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Historic Context:

The Kentish Weekly Post or Canterbury Journal of Friday 15 June 1821 reported that “Rob Roy of Greenock arrived [in Dover on June 11th] with the intention of carrying passengers between this and France. She sailed this morning for Calais but with very few passengers, as those in the town preferred the regular packets.”

The picture below shows Rob Roy at Dover.

Despite their initial reluctance, travellers soon saw the advantages of steam power. In August 1821 the 'Kentish Chronicle' reported "The 'Rob Roy' steam vessel continues to sail daily for France, with a number of passengers and carriages far exceeding any vessel in the employ". Later in the same month it reported that "The 'Rob Roy' on her passage to Calais met the 'Lord Duncan' (Post Office sailing packet), Capt. Hamilton, and the 'Prince Leopold', Capt. Rogers, and after landing her freight at Calais, and taking on board passengers, she came out again, and passed those vessels and reached Dover long before them."

In 1836 Cabin passengers paid 10 shillings and 6 pence, and deck passengers 5 shillings a typical weekly wage at the time was less than 10 shillings

While the song does not specifically mention steam, the lines "Charming and very like Twickenham ferry, Crossing over to Calais now" imply a change of some sort and that the voyage would be calmer than previously. Paddle steamers did not have to tack  thus avoiding a manouver that caused the deck to slope to a degree likley to disconcert.the passengers.
The specific mention of a six hour passage ("Full six hours after sailing from Dover, Safely anchored at Calais at last") agrees with the advertised crossing times. In this etching by Thomas M'Lean dating from about 1828 shows the advertising bill to the left of the harp advertises 'Calais in five hours'


Notes on the Song:

A song called Calais Packet beginning "Who's for the packet were just upon starting" (Roud V302 Madden Collection (London Printers 3)) includes the line "Hollo! Stand clear I want to make a tack" so is clearly about a sail powered packet. The sung verses are quite different but the scansion of the sung verses is the same and the patter is similar The sail-powered version was printed several times and seems to have been widely known. The broadside "In support of Thomas Wentworth Beaumont, a candidate in the Northumberland parliamentary election of 1826" [British Library General Reference Collection C.194.b.119(317) ] names "The Calais Packet" as the tune to which it should be sung.
The sailing packet song probably served as the model for the song above. and was almost certainly sung to the same tune. Greenwich Coaches, a song by Thomas Hudson printed in his 13th Comic Songster in 1832 or soon after, uses the same structure.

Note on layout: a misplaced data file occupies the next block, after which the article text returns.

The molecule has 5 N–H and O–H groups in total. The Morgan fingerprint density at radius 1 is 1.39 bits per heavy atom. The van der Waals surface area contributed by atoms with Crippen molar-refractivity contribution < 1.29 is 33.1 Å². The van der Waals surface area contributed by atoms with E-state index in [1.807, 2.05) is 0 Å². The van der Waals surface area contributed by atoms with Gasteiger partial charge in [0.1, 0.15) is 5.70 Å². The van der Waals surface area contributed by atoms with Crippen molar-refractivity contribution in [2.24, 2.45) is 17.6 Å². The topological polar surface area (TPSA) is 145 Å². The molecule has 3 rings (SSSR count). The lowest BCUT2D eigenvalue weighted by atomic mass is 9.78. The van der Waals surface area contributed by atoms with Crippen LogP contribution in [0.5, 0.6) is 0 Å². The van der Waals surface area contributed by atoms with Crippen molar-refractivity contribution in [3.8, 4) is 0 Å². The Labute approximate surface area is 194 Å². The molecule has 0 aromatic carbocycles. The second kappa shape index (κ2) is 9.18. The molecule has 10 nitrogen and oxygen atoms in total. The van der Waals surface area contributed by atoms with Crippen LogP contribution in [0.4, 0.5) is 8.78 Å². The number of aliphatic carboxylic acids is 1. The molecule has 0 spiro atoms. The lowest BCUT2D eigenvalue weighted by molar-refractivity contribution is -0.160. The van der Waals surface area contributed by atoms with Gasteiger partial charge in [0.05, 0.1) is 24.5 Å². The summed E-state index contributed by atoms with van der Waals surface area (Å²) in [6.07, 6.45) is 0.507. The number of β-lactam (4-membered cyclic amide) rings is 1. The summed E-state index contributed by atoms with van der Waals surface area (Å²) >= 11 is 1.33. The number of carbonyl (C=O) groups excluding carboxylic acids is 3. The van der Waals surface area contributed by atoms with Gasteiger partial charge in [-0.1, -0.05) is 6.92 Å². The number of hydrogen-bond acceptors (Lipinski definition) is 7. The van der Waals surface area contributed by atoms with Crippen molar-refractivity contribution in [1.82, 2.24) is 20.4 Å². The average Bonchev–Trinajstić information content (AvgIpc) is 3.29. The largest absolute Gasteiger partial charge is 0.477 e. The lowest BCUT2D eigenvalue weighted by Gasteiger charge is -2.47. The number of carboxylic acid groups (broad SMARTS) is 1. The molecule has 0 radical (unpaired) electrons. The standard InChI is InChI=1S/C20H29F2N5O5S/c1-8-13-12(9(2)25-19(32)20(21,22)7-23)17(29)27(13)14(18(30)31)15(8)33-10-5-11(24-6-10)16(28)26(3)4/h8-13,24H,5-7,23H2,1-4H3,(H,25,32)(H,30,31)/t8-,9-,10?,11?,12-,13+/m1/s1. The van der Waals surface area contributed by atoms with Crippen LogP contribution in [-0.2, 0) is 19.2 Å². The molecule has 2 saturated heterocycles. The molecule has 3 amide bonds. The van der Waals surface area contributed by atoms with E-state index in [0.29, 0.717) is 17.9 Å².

Packet: A boat or ship travelling at regular intervals between two ports, originally for the conveyance of mail, later also of goods and passengers; a mailboat [OED]

Half seas over: Drunk

Leagues: 1 league = 3 miles (4.8 kilometers)

Wherry: A light rowing-boat used chiefly on rivers to carry passengers and goods. [O.E.D.]

pellise: A woman's long cloak, with armhole slits and a shoulder cape or hood, often made of a rich fabric; (later also) a long fitted coat of similar style. [O.E.D.]

guineas: An English gold coin, not coined since 1813, first struck in 1663 with the nominal value of 20 shillings, but from 1717 until its disappearance circulating as legal tender at the rate of 21 shillings [OED]' or cash to that value


[Note 050.1] The Twickenham Ferry crossed the River Thames in the western suburbs of London,  [Wikipedia]

[Note 050.2] Poultry Compter was a small compter, or prison, run by a Sheriff of the City of London from medieval times until 1815. [Wikipedia]

[Note 050.3] Deal is a town in Kent, England which lies on the English Channel, eight miles north-east of Dover and eight miles south of Ramsgate.

[Note 050.4] "I should like to have a song; what do you think of the storm." - The storm referred to is probably The Storm; or, the dangers of the Sea by George Alexander published c1770
The songs was printed as a broadside (Harding B 11(3670A)) and famously performed by the black street singer Joseph Johnson.

The former sailor was known in London and the home counties as 'regular chaunter' of sea songs.
He wore a large, detailed model of HMS Nelson on his head even though he had been "disabled" while serving in a merchantman. [ref: Wilson; decency and disorder]

[Note 050.5] Temple Bar - The principal entrance to the City of London on its western side from the City of Westminster. At Temple Bar the Corporation of the City of London erected a barrier to regulate trade into the City. By extension; the gateway which spanned the road until 1878.

[Note 050.6] "How are we to go ashore then? As well as we can ma'am; there's these two stout Frenchman will carry you on their shoulders" : At low tide, the quay at Calais was 'dry'. In these circumstances, passengers would be carried ashore.



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